PML: Due to the effect of money supply at “no” cost via zero to negative interest rates and quantitative easing, we face a real asset inflation. Bubbles developed in the equity, real estate, arts and other markets. A correction was long overdue, and this was not a soft landing but a harsh crash. Nevertheless, I still believe that equities of strong, solid companies remain a good investment. In fact, we should not be too impressed by the markets’ current volatility, as long as the basis of an investment is solid. Abundant money can even drive valuations again to excessive levels. However, this is not necessarily a sound development. Markets need to find prices that reflect the economic reality. An oversupply of money, as we have seen in the recent past, destroys savings and has the potential to erode trust in the currency. I am concerned that the current easy-money policies will go beyond the measures that are necessary to provide troubled businesses with short-term liquidity in order to make it through the crisis.
The Austrian School of Economics teaches the importance of the principle of “creative destruction”, according to which a crisis always has the potential to create innovation in business, society, the economy, etc. However, a crisis caused by an epidemic is not necessarily a creative destruction for businesses which are not viable anymore. It rather jeopardizes good businesses due to uncontrollable elements. Thus, a liquidity support is to be endorsed, however, if such support ends up in an illusion of a “healthy economy”, further delaying essential reforms, it has a detrimental long- term result. Again, what is needed after the corona-crisis is a hard turn towards entrepreneurship, free markets, less state intervention, and decentralization.
Currently, there is the belief that savers are punished again and debtors are rewarded. But in the mid- and long-term, everybody should watch out for building up some reserves to survive hard times to come. Such reserves can be a certain amount of cash or real estate properties with moderate mortgage loans, but also a good education and development of skills that will be demanded in the future. Gold also seems to be a solid hedge once again. Last but not least, especially in times of crisis, it is crucial that common sense and realism prevail over panic and fear.
CG: What are your expectations and projections for the next few months? Do you believe this crisis will cause structural changes and transformations in our economy and financial system or do you expect we will all go back to “business as usual” once the dust settles?
PML: There is the old adage: “Never let a good crisis go to waste”. The question now is, who will be using this crisis and to what end? A great concern that should be at the forefront of everybody’s mind is the misuse of power that goes along with the emergency situation. Bureaucratic principals and centralists may attempt to misuse and perpetuate the additional powers that the state is gaining from the current measures. This “opportunity” might also be grasped by supranational entities to increase their own influence excessively.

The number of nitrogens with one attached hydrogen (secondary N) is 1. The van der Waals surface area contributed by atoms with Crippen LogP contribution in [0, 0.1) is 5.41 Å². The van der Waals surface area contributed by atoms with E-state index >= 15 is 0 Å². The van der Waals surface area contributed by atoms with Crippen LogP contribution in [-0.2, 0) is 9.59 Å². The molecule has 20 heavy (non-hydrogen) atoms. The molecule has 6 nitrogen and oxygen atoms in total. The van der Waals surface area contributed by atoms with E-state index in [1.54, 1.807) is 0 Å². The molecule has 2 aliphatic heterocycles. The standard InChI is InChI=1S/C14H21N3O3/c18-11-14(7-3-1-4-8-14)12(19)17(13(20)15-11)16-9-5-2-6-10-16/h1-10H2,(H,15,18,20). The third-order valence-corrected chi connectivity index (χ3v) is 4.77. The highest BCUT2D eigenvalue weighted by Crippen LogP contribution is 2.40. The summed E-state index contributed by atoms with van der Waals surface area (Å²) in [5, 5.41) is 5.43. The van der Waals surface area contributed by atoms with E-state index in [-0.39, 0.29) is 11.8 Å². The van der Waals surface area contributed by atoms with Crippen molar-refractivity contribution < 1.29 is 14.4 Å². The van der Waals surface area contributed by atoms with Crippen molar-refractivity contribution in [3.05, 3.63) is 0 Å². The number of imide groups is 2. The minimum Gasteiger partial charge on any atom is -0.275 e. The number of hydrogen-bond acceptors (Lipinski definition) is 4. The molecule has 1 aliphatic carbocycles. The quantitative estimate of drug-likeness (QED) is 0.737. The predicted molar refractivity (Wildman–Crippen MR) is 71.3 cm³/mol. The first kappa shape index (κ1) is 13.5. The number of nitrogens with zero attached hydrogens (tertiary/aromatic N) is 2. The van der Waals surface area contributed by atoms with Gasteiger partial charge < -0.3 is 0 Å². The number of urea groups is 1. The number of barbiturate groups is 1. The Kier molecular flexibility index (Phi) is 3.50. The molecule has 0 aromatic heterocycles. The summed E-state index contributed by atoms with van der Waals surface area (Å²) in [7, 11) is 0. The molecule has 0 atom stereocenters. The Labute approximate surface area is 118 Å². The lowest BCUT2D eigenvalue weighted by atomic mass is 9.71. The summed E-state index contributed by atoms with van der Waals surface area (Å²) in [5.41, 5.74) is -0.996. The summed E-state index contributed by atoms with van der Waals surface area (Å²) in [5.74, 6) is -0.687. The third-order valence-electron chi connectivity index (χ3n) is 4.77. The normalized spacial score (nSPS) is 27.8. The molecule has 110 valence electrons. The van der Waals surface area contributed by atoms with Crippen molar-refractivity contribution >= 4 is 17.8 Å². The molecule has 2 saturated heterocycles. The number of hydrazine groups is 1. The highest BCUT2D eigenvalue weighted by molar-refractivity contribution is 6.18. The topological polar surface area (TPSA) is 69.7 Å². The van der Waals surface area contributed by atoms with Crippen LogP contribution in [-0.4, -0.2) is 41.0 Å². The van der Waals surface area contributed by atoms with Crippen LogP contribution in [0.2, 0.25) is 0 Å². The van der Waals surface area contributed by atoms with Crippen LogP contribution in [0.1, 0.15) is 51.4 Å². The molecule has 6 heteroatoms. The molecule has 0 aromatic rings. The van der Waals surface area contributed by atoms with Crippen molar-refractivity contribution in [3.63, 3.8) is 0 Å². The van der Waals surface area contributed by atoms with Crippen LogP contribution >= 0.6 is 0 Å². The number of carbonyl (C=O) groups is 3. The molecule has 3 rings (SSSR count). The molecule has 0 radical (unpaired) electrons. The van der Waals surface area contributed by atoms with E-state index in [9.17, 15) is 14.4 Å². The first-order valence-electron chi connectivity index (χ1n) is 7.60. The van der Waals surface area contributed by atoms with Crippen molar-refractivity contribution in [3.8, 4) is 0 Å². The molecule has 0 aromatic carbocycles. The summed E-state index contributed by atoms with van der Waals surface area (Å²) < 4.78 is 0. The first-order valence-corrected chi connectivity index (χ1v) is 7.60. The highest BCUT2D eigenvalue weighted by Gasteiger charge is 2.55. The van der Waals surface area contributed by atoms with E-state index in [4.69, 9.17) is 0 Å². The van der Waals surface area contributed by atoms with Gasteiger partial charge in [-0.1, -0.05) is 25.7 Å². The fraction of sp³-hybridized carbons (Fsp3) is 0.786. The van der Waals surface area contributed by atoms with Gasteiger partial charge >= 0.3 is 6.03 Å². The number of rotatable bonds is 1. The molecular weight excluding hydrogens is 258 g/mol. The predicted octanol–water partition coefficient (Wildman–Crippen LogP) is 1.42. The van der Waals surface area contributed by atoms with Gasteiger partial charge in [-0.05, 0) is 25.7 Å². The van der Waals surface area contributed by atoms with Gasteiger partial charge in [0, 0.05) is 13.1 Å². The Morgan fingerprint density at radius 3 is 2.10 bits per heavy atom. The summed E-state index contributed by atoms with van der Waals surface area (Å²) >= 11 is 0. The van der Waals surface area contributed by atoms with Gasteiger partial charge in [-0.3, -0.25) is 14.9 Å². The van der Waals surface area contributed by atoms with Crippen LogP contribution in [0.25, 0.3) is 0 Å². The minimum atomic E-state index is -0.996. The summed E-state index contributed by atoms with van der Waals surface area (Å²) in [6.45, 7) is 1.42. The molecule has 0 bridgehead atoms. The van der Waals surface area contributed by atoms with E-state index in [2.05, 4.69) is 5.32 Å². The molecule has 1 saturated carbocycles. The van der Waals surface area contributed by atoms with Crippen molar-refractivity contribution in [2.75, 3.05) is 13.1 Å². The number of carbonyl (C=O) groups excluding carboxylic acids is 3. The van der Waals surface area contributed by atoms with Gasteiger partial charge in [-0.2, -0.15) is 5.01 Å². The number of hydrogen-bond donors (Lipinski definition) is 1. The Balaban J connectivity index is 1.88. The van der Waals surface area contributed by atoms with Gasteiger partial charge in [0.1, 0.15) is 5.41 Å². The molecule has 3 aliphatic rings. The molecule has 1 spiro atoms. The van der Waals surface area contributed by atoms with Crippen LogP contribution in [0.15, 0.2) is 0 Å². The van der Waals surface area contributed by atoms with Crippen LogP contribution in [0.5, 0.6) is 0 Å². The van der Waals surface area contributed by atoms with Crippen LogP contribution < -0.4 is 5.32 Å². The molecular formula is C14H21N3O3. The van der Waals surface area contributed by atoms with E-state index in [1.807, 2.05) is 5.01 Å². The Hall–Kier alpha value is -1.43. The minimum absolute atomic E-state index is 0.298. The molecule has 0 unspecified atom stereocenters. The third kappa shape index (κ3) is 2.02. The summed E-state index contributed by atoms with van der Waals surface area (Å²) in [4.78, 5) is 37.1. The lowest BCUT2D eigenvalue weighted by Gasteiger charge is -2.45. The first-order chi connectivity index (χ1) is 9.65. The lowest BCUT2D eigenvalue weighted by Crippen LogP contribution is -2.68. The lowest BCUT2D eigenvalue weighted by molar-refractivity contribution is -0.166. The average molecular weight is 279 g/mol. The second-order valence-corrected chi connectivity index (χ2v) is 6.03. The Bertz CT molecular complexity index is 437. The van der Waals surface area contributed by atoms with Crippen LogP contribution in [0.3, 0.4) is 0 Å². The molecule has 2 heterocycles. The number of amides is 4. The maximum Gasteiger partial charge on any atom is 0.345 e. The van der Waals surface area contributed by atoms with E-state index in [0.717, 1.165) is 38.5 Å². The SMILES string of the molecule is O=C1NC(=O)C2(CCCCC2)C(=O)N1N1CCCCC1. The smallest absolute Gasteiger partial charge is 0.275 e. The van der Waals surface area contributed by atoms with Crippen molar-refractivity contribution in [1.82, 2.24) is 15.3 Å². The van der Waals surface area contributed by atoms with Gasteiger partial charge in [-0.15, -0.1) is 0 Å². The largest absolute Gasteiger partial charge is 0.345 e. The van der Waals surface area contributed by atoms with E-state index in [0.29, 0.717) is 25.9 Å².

If we look back at the past 20 years, we see an obvious trend towards more centralization, regulation, bureaucracy and the limitation of individual freedom and self- responsibility, as well as the undermining of privacy and property rights. Weak national politics also allowed supranational institutions to influence and to limit national sovereignty. Judicial systems are increasingly becoming an instrument of the state, rather than an instrument of the citizens to protect themselves from arbitrary state decisions. These detrimental tendencies might be enhanced by the emergency measures.
On the bright side, a positive result might be that people become more aware of the necessity of individual and local responsibilities and of the necessity to plan ahead and to prepare for emergencies, instead of blindly and naively expecting solutions from the state. Another good development could be that the crisis may have positive effects on various businesses, in the services industries in particular. Certain procedures are now being reconsidered and realigned to become more productive, customer-friendly and cost-efficient. Also, the crisis may also incentivize regulators to streamline regulations in order to make them more market-oriented, slimmer, effective and less costly.
CG: On a global level, and especially in Europe, most of the private sector has already taken a severe hit, the media continues to spread panic, most people are locked in their houses and they increasingly see their basic rights curtailed through “emergency powers” and new government rules. There’s a lot of confusion, many are scared of the virus, and arguably even more are scared of losing their jobs and of financial ruin. What would be your advice to ordinary citizens during these difficult times?
PML: Try to live healthily. Although we have to behave carefully, it will be impossible to completely prevent infection, simply because it will be impossible to completely eliminate human contact. A healthy lifestyle and an optimistic mindset will certainly strengthen the immune system and that is the best hedge against the effect of the coronavirus, and many other diseases for that matter. On the flip-side, all fear and panic, not only lead to terrible decisions, but they also weaken the immune system. Therefore, my advice is to act prudently and responsibly. A healthy lifestyle and a clear mind are key in the current situation, together with common sense and realism in everybody’s economic and financial decisions.
Claudio Grass, Hünenberg See, Switzerland